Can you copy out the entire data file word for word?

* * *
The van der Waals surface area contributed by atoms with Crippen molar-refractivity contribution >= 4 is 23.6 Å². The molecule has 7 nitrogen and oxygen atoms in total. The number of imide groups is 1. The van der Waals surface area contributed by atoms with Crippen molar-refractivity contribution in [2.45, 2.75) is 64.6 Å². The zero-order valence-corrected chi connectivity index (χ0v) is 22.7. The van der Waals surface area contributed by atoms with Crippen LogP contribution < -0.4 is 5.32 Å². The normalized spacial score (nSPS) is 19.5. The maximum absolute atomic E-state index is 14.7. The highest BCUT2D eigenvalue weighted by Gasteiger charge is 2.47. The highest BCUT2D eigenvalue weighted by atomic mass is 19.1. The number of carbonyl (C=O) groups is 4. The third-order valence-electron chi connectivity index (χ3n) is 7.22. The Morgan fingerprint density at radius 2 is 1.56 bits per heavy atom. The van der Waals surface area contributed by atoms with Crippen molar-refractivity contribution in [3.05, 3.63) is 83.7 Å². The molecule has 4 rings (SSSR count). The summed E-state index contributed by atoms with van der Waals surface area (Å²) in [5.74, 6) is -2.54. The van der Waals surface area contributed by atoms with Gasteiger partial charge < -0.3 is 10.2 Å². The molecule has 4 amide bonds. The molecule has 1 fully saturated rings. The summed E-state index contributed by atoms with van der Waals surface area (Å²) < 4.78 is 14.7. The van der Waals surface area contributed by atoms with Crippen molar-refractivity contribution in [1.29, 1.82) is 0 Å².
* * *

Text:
The van der Waals surface area contributed by atoms with Crippen molar-refractivity contribution >= 4 is 23.6 Å². The molecule has 7 nitrogen and oxygen atoms in total. The number of imide groups is 1. The van der Waals surface area contributed by atoms with Crippen molar-refractivity contribution in [2.45, 2.75) is 64.6 Å². The zero-order valence-corrected chi connectivity index (χ0v) is 22.7. The van der Waals surface area contributed by atoms with Crippen LogP contribution < -0.4 is 5.32 Å². The normalized spacial score (nSPS) is 19.5. The maximum absolute atomic E-state index is 14.7. The highest BCUT2D eigenvalue weighted by Gasteiger charge is 2.47. The highest BCUT2D eigenvalue weighted by atomic mass is 19.1. The number of carbonyl (C=O) groups is 4. The third-order valence-electron chi connectivity index (χ3n) is 7.22. The Morgan fingerprint density at radius 2 is 1.56 bits per heavy atom. The van der Waals surface area contributed by atoms with Crippen molar-refractivity contribution in [3.05, 3.63) is 83.7 Å². The molecule has 4 rings (SSSR count). The summed E-state index contributed by atoms with van der Waals surface area (Å²) in [5.74, 6) is -2.54. The van der Waals surface area contributed by atoms with Gasteiger partial charge < -0.3 is 10.2 Å². The molecule has 4 amide bonds. The molecule has 1 fully saturated rings. The summed E-state index contributed by atoms with van der Waals surface area (Å²) < 4.78 is 14.7. The van der Waals surface area contributed by atoms with Crippen molar-refractivity contribution in [1.29, 1.82) is 0 Å².